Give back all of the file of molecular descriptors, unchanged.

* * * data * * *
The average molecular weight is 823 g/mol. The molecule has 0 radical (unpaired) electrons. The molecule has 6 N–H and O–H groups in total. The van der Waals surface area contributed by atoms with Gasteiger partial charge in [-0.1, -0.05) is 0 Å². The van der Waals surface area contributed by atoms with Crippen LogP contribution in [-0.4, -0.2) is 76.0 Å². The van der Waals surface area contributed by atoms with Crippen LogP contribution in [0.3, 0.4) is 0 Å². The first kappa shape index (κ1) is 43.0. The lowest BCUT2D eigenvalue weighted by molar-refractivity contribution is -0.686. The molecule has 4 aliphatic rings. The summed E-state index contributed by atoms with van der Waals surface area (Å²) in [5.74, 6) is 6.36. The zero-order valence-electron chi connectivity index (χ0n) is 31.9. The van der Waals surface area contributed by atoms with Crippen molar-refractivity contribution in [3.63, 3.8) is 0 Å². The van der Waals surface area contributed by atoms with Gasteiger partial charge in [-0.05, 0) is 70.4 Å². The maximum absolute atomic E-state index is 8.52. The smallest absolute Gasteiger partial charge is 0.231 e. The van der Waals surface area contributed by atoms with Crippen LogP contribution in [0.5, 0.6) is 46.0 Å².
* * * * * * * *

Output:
The average molecular weight is 823 g/mol. The molecule has 0 radical (unpaired) electrons. The molecule has 6 N–H and O–H groups in total. The van der Waals surface area contributed by atoms with Gasteiger partial charge in [-0.1, -0.05) is 0 Å². The van der Waals surface area contributed by atoms with Crippen LogP contribution in [-0.4, -0.2) is 76.0 Å². The van der Waals surface area contributed by atoms with Crippen LogP contribution in [0.3, 0.4) is 0 Å². The first kappa shape index (κ1) is 43.0. The lowest BCUT2D eigenvalue weighted by molar-refractivity contribution is -0.686. The molecule has 4 aliphatic rings. The summed E-state index contributed by atoms with van der Waals surface area (Å²) in [5.74, 6) is 6.36. The zero-order valence-electron chi connectivity index (χ0n) is 31.9. The van der Waals surface area contributed by atoms with Crippen molar-refractivity contribution in [3.63, 3.8) is 0 Å². The van der Waals surface area contributed by atoms with Gasteiger partial charge in [-0.05, 0) is 70.4 Å². The maximum absolute atomic E-state index is 8.52. The smallest absolute Gasteiger partial charge is 0.231 e. The van der Waals surface area contributed by atoms with Crippen LogP contribution in [0.5, 0.6) is 46.0 Å².